Zoo breaks ground on $21M orangutan exhibit

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Indianapolis Zoo officials are hoping to finish strong on the organization's largest fundraising effort since the zoo moved to White River State Park in 1988.

They've raised $25 million of the $30 million goal for the second phase of a capital campaign that began about two years ago. The effort, dubbed The Campaign for Conservation and Community: Saving the Orangutans, will pay for the construction of a new International Orangutan Center, along with improvements to the zoo's entry pavilion, tiger exhibit and Flights of Fancy bird exhibit.

"We're exactly on target for where we predicted we'd be," said Karen Burns, the zoo's vice president of external relations and fundraising chief.

She said 158 donors have pitched in so far, including large gifts from the Dean & Barbara White Family Foundation and Lilly Endowment. The first phase of the Campaign for Conservation and Community kicked off in 2002 and raised $31 million, Burns said.

The zoo moved to White River State Park in 1988 after raising $60 million from donors. The zoo does not receive taxpayer support.

Indiana Gov. Mitch Daniels and Indianapolis Mayor Greg Ballard joined zoo officials Tuesday to break ground on the $21.5 million orangutan center, which Burns described as the "most significan single exhibit" for the zoo since its founding in 1964.

The center will provide a state-of-the-art home to eight of the world’s most endangered primates, while offering human visitors a unique perspective. It's scheduled to open in May 2014.

"This is truly unlike anything we've done or anyone else has done for that matter," Burns said shortly before the 11 a.m. groundbreaking.

The zoo said in August it received a $2 million gift from the family foundation of Dean and Barbara White of Crown Point. Dean White is co-founder of Merrillville-based White Lodging, whose developments include the towering JW Marriott Hotel that overlooks the zoo in downtown Indianapolis.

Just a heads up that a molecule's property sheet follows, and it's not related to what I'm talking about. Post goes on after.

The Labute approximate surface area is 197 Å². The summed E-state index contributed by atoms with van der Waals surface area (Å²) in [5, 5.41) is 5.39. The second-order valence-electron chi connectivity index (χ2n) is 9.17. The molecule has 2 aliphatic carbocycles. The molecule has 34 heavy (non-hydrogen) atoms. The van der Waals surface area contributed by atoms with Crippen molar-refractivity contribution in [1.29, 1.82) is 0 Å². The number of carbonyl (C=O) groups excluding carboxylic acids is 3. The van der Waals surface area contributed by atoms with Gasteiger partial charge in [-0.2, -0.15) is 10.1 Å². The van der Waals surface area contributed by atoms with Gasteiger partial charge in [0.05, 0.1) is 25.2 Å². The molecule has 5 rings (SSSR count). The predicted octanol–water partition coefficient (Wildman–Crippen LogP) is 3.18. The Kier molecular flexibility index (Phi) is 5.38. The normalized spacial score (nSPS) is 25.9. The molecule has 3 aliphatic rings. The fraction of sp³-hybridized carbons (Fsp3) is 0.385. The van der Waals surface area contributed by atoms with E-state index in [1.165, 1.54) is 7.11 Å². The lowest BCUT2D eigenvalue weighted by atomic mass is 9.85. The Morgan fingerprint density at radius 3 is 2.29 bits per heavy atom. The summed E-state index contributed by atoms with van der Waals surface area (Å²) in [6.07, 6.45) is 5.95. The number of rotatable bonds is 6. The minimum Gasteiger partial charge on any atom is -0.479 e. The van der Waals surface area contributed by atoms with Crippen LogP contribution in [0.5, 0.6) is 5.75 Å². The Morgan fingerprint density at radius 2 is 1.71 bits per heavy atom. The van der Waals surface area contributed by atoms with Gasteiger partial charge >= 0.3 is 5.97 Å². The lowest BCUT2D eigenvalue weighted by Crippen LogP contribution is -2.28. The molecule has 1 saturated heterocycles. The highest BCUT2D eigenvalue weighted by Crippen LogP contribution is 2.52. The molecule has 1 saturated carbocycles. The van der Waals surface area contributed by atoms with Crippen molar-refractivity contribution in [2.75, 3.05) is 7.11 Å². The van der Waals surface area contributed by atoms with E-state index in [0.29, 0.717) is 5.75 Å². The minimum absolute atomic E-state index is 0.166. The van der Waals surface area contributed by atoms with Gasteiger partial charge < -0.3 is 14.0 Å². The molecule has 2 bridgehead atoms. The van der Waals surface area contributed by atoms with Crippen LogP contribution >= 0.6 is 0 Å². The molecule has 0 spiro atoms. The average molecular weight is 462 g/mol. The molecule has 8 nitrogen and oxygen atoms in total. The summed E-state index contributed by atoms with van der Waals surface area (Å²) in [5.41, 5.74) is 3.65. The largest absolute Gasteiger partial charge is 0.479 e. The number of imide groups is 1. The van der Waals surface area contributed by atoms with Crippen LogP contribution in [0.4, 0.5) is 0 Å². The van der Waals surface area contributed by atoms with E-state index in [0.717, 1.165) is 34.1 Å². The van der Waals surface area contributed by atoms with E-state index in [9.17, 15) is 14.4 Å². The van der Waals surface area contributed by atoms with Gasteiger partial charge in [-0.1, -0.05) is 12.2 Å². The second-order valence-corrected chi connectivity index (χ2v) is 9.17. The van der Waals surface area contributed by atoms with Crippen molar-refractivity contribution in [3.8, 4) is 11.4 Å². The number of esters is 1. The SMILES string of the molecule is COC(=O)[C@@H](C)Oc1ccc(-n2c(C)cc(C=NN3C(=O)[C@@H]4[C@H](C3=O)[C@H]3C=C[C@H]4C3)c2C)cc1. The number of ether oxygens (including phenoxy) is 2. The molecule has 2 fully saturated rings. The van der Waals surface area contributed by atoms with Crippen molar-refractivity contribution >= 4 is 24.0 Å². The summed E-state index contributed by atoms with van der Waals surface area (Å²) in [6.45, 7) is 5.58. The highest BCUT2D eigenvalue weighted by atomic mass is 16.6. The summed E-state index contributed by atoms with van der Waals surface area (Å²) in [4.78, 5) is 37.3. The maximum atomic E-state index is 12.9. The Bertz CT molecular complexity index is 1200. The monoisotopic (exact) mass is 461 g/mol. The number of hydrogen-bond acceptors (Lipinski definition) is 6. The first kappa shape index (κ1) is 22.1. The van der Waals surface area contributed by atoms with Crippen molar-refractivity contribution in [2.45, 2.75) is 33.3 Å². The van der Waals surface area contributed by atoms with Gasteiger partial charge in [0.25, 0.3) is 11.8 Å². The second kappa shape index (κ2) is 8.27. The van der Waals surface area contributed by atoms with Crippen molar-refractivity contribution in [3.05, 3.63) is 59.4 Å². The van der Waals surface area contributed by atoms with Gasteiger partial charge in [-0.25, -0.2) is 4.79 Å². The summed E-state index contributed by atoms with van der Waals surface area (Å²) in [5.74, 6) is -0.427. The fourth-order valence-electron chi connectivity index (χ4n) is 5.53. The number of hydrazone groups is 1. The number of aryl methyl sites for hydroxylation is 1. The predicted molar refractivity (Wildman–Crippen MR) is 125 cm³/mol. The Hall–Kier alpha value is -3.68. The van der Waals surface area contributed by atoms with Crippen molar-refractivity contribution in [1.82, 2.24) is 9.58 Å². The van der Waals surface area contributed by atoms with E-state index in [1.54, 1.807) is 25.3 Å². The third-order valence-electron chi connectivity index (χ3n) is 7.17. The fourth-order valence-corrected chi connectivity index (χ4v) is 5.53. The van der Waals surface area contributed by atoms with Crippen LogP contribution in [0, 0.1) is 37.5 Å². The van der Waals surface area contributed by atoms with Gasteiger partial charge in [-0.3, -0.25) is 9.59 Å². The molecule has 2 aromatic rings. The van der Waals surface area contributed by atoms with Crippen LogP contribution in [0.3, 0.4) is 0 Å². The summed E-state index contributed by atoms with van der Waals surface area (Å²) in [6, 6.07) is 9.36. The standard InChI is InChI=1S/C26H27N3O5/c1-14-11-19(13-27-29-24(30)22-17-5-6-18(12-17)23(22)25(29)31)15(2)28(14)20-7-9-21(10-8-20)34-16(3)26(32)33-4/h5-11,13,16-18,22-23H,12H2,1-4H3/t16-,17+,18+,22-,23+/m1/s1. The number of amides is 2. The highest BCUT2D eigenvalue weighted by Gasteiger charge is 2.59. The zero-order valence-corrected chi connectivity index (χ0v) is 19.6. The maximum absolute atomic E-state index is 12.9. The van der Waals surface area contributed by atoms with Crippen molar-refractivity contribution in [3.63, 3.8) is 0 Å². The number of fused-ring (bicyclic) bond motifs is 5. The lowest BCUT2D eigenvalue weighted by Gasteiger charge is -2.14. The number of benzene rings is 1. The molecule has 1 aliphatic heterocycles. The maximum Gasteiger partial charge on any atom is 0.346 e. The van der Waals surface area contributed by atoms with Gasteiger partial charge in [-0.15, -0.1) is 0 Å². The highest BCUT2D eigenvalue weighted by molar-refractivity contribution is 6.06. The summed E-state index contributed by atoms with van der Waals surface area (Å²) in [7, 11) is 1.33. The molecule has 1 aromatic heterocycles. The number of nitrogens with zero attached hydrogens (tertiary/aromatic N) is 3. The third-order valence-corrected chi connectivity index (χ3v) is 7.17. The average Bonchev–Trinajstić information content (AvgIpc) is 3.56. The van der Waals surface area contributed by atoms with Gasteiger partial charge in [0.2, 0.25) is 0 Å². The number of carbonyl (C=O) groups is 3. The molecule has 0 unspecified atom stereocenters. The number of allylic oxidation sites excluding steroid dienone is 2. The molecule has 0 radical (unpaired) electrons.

Architectural highlights of the orangutan center include the 150-foot tall Beacon of Hope that will be illuminated at night and a 90-foot-tall, four-season atrium featuring both indoor and outdoor viewing for visitors.

Also, the Hutan Trail mimics an orangutan highway through the forest and allows the animals to leave the atrium and travel to different places throughout the zoo, above ground. An aerial cable ride complements the trail by giving visitors a unique view of the orangutans.


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  1. A Tilted Kilt at a water park themed hotel? Who planned that one? I guess the Dad's need something to do while the kids are on the water slides.

  2. Don't come down on the fair for offering drinks. This is a craft and certainly one that belongs in agriculture due to ingredients. And for those worrying about how much you can drink. I'm sure it's more to do with liability than anything else. They don't want people suing for being over served. If you want a buzz, do a little pre-drinking before you go.

  3. I don't drink but go into this "controlled area" so my friend can drink. They have their 3 drink limit and then I give my friend my 3 drink limit. How is the fair going to control this very likely situation????

  4. I feel the conditions of the alcohol sales are a bit heavy handed, but you need to realize this is the first year in quite some time that beer & wine will be sold at the fair. They're starting off slowly to get a gauge on how it will perform this year - I would assume if everything goes fine that they relax some of the limits in the next year or couple of years. That said, I think requiring the consumption of alcohol to only occur in the beer tent is a bit much. That is going to be an awkward situation for those with minors - "Honey, I'm getting a beer... Ok, sure go ahead... Alright see you in just a min- half an hour."

  5. This might be an effort on the part of the State Fair Board to manage the risk until they get a better feel for it. However, the blanket notion that alcohol should not be served at "family oriented" events is perhaps an oversimplification. and not too realistic. For 15 years, I was a volunteer at the Indianapolis Air Show, which was as family oriented an event as it gets. We sold beer donated by Monarch Beverage Company and served by licensed and trained employees of United Package Liquors who were unpaid volunteers. And where did that money go? To central Indiana children's charities, including Riley Hospital for Children! It's all about managing the risk.